They scored a hit their first time at bat, and now "The Nanny Diaries' " authors, Emma McLaughlin and Nicola Kraus, have published their second novel, "Citizen Girl." It picks up pretty much right where the biting "The Nanny Diaries" left off, except for the fact that the heroine of this book is named Girl instead of Nanny. And she's not watching the neglected children of petulant women this time around -- she's working as a glorified assistant to petulant bosses.
Girl is a Wesleyan grad looking to build a meaningful career, while Nanny was an NYU senior struggling to make enough money to finish her degree. The circumstances are a few years removed, but McLaughlin and Kraus have essentially rewritten "The Nanny Diaries" with a new setting and a new set of irritants for our protagonist, but we've got the same book here.
Call her Nanny, call her Girl. She's an idealistic young woman bristling with intelligence and ambition, but she's also vulnerable and yearning -- for the perfect job, the perfect boyfriend and a great big old bite out of the Big Apple. It was fresh and subversive the first time, made famous by its wryly observed details. This new novel, however, has the staleness of '80s chick-empowerment movie "Working Girl," and the details now bore instead of titilate.
Both weirdly generically named women also have a wacky yet supportive family cheering her on while also disapproving of some of the stranger things she finds she must do to make her dreams happen. In "Diaries" it was an eccentric wealthy grandmother giving her tips on how to deal with the overpampered Mrs. X and her overscheduled preschooler. In "Citizen," Girl's mother runs a writers' colony and would blow a feminist gasket if she heard her daughter was wearing a bikini to meet a client.
When we meet Girl, she's working as a gal Friday for old-school feminist Doris Weintruck (author of the '60s classic "Our Say: Teaching Young Women to Step Up and Speak Out!"). After enduring months of demoralizing treatment, Doris reneges on a promise to let Girl present at a conference and steals her research. Girl dares to complain and is sacked on the spot.
Girl must then embark on a humiliating job search, during which she lands a spot at My Company, a women's Web portal. After an interview where she understands nary a word spoken by Guy, the company's manic leader, she is hired to help My Company go after Ms. magazine's archives. Girl thinks she's finally made it -- a job seemingly created for her.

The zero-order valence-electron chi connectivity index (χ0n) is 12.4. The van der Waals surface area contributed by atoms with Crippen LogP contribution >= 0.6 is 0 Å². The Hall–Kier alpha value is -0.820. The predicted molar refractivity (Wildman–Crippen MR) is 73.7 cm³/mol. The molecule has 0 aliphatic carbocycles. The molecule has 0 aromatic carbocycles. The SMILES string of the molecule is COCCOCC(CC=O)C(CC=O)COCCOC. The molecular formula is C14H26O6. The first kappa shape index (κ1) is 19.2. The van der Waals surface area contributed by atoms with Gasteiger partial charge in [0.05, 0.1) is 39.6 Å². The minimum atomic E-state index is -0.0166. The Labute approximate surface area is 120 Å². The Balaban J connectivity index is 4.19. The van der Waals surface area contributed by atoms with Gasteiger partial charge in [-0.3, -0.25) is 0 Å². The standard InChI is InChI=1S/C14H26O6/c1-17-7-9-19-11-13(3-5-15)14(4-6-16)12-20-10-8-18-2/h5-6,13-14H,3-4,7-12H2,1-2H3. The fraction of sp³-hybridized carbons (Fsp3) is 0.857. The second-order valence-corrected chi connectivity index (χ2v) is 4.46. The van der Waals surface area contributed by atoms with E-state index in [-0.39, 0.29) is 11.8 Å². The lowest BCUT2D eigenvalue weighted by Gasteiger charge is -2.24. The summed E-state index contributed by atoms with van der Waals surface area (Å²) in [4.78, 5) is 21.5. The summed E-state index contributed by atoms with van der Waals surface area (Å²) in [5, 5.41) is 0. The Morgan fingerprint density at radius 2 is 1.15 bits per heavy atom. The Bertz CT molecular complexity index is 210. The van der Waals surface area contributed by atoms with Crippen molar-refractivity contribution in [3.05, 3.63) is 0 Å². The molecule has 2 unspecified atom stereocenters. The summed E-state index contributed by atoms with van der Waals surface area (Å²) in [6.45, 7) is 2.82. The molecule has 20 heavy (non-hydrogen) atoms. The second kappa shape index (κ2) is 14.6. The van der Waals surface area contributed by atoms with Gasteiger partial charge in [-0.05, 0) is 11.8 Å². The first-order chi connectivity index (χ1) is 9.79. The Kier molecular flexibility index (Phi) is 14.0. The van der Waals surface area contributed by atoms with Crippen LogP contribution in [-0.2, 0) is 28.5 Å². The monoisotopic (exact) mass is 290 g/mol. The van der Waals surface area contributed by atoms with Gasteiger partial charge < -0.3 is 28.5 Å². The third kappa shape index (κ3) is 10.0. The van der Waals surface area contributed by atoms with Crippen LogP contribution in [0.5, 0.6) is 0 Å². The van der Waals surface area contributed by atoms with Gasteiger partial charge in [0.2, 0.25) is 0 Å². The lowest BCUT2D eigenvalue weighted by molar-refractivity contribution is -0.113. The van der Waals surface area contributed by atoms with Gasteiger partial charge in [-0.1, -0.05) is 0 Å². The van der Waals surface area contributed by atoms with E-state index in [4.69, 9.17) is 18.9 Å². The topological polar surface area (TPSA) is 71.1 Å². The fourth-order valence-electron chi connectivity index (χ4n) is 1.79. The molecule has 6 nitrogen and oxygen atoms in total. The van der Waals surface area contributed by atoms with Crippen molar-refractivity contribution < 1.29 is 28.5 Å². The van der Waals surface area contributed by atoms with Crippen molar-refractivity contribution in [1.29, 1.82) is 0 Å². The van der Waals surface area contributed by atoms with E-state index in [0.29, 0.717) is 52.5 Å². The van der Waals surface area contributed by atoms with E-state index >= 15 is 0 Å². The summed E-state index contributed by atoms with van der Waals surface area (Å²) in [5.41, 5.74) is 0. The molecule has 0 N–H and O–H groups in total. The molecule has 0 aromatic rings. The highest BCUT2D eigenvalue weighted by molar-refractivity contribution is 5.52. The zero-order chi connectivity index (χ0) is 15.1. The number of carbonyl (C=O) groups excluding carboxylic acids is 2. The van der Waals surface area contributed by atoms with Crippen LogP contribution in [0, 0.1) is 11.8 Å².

I'm female. I read Ms. Magazine. I've had a yeast infection. I'm a Ms.-toting, yeast infection-surviving, unemployed female.
It turns out, it is too good to be true.
With all the focus groups and doublespeak and marketing jargon, Girl can't decipher My Company's true agenda. She starts to get an idea when she's sent to Los Angeles to meet representatives of a British lingerie manufacturer and is given a makeover by a shrill consultant named Jeffrey.
I tug at the minuscule triangles to try to cover something of my breasts. "Jeffrey, this is work. I'd really prefer a one-piece."
Girl is then tossed into a world of sex clubs. But she sticks with My Company in the hopes of securing a $1 million donation for a nonprofit that saves Eastern European girls smuggled into the country to work as prostitutes. In "Diaries," Nanny is a glutton for Mrs. X's cruel punishment so she could see tiny Grayer enter kindergarten a well-adjusted little boy. When will McLaughlin and Kraus' heroines ever learn?
All the while her career spirals out of control, Girl struggles to be cool with her boyfriend Buster's bachelor/video game designer lifestyle.
This novel with nothing novel to say does offer up heaps of "Manhattan porn." Granted, it's not the rarefied Upper East Side of "Diaries," but "Citizen Girl's" New York is every bit as fabulous. This is the city where job fairs are held in abandoned warehouses and look more like raves, where everyone wears Seven jeans and hangs at chic restaurants like Asia de Cuba.
Is it enough to warrant reading the same book -- essentially -- twice? Depends on how much of a girly Gothamphile you are.
By Emma McLaughlin and Nicola Kraus
Simon & Schuster, 306 pages, $24.95
Elizabeth Barr is the assistant features editor at The News. e-mail: firstname.lastname@example.org